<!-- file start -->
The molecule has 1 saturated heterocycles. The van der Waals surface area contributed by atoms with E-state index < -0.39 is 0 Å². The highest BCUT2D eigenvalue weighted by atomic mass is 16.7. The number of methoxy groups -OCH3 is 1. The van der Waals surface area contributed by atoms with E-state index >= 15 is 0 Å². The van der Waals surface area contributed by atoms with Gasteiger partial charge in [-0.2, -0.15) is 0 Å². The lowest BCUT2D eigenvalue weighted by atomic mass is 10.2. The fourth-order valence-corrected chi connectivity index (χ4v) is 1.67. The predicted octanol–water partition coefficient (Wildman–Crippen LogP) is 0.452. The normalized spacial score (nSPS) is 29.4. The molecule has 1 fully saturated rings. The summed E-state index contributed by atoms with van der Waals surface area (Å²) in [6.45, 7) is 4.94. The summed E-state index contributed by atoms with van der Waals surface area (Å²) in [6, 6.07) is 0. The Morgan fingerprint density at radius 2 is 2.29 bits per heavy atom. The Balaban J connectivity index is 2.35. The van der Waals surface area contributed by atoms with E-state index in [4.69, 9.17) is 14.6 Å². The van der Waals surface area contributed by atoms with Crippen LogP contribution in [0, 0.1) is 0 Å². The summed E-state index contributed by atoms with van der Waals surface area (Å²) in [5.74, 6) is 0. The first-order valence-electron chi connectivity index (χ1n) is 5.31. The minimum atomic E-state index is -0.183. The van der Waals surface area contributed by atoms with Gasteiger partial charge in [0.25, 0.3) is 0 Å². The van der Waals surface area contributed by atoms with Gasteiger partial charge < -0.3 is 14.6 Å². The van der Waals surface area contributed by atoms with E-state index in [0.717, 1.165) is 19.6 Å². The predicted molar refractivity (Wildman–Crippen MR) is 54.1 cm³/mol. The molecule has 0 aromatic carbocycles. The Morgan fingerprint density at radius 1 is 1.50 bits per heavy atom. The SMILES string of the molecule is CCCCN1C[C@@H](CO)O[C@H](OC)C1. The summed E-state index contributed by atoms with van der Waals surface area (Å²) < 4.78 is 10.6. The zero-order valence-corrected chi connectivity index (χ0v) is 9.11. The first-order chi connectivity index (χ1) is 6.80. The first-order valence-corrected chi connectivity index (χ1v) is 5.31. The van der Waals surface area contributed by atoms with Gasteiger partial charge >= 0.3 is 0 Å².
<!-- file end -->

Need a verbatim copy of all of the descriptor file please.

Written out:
The molecule has 1 saturated heterocycles. The van der Waals surface area contributed by atoms with E-state index < -0.39 is 0 Å². The highest BCUT2D eigenvalue weighted by atomic mass is 16.7. The number of methoxy groups -OCH3 is 1. The van der Waals surface area contributed by atoms with E-state index >= 15 is 0 Å². The van der Waals surface area contributed by atoms with Gasteiger partial charge in [-0.2, -0.15) is 0 Å². The lowest BCUT2D eigenvalue weighted by atomic mass is 10.2. The fourth-order valence-corrected chi connectivity index (χ4v) is 1.67. The predicted octanol–water partition coefficient (Wildman–Crippen LogP) is 0.452. The normalized spacial score (nSPS) is 29.4. The molecule has 1 fully saturated rings. The summed E-state index contributed by atoms with van der Waals surface area (Å²) in [6.45, 7) is 4.94. The summed E-state index contributed by atoms with van der Waals surface area (Å²) in [6, 6.07) is 0. The Morgan fingerprint density at radius 2 is 2.29 bits per heavy atom. The Balaban J connectivity index is 2.35. The van der Waals surface area contributed by atoms with E-state index in [4.69, 9.17) is 14.6 Å². The van der Waals surface area contributed by atoms with Crippen LogP contribution in [0, 0.1) is 0 Å². The summed E-state index contributed by atoms with van der Waals surface area (Å²) in [5.74, 6) is 0. The first-order valence-electron chi connectivity index (χ1n) is 5.31. The minimum atomic E-state index is -0.183. The van der Waals surface area contributed by atoms with Gasteiger partial charge in [0.25, 0.3) is 0 Å². The van der Waals surface area contributed by atoms with Gasteiger partial charge < -0.3 is 14.6 Å². The van der Waals surface area contributed by atoms with E-state index in [0.717, 1.165) is 19.6 Å². The predicted molar refractivity (Wildman–Crippen MR) is 54.1 cm³/mol. The molecule has 0 aromatic carbocycles. The Morgan fingerprint density at radius 1 is 1.50 bits per heavy atom. The SMILES string of the molecule is CCCCN1C[C@@H](CO)O[C@H](OC)C1. The summed E-state index contributed by atoms with van der Waals surface area (Å²) < 4.78 is 10.6. The zero-order valence-corrected chi connectivity index (χ0v) is 9.11. The first-order chi connectivity index (χ1) is 6.80. The first-order valence-corrected chi connectivity index (χ1v) is 5.31. The van der Waals surface area contributed by atoms with Gasteiger partial charge >= 0.3 is 0 Å².